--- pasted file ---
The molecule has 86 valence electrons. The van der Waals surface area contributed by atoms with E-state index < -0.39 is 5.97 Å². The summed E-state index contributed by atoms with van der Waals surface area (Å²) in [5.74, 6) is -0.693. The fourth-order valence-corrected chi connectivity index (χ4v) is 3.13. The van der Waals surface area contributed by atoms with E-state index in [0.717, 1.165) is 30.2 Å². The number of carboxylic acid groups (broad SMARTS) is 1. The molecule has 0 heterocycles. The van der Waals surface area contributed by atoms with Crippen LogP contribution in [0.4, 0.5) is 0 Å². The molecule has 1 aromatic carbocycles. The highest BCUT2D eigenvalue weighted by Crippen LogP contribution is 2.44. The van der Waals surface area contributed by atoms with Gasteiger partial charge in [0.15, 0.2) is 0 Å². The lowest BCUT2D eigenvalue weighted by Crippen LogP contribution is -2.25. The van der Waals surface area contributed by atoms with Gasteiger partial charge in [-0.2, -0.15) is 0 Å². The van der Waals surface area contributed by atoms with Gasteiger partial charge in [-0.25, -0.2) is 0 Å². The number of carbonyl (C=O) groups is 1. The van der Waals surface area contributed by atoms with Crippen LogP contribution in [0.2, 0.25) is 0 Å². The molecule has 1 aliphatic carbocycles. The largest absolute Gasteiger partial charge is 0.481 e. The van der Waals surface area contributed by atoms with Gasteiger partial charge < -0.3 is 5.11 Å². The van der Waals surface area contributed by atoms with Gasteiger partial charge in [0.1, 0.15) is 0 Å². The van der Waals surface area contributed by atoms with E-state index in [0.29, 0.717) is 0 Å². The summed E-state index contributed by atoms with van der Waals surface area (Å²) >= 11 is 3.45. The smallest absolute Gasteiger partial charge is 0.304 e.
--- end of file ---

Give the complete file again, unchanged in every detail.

The molecule has 86 valence electrons. The van der Waals surface area contributed by atoms with E-state index < -0.39 is 5.97 Å². The summed E-state index contributed by atoms with van der Waals surface area (Å²) in [5.74, 6) is -0.693. The fourth-order valence-corrected chi connectivity index (χ4v) is 3.13. The van der Waals surface area contributed by atoms with E-state index in [0.717, 1.165) is 30.2 Å². The number of carboxylic acid groups (broad SMARTS) is 1. The molecule has 0 heterocycles. The van der Waals surface area contributed by atoms with Crippen LogP contribution in [0.4, 0.5) is 0 Å². The molecule has 1 aromatic carbocycles. The highest BCUT2D eigenvalue weighted by Crippen LogP contribution is 2.44. The van der Waals surface area contributed by atoms with Gasteiger partial charge in [0.15, 0.2) is 0 Å². The lowest BCUT2D eigenvalue weighted by Crippen LogP contribution is -2.25. The van der Waals surface area contributed by atoms with Gasteiger partial charge in [-0.2, -0.15) is 0 Å². The van der Waals surface area contributed by atoms with Gasteiger partial charge in [-0.25, -0.2) is 0 Å². The number of carbonyl (C=O) groups is 1. The van der Waals surface area contributed by atoms with Crippen LogP contribution in [0.2, 0.25) is 0 Å². The molecule has 1 aliphatic carbocycles. The largest absolute Gasteiger partial charge is 0.481 e. The van der Waals surface area contributed by atoms with Gasteiger partial charge < -0.3 is 5.11 Å². The van der Waals surface area contributed by atoms with Gasteiger partial charge in [0.1, 0.15) is 0 Å². The van der Waals surface area contributed by atoms with E-state index in [0.29, 0.717) is 0 Å². The summed E-state index contributed by atoms with van der Waals surface area (Å²) >= 11 is 3.45. The smallest absolute Gasteiger partial charge is 0.304 e.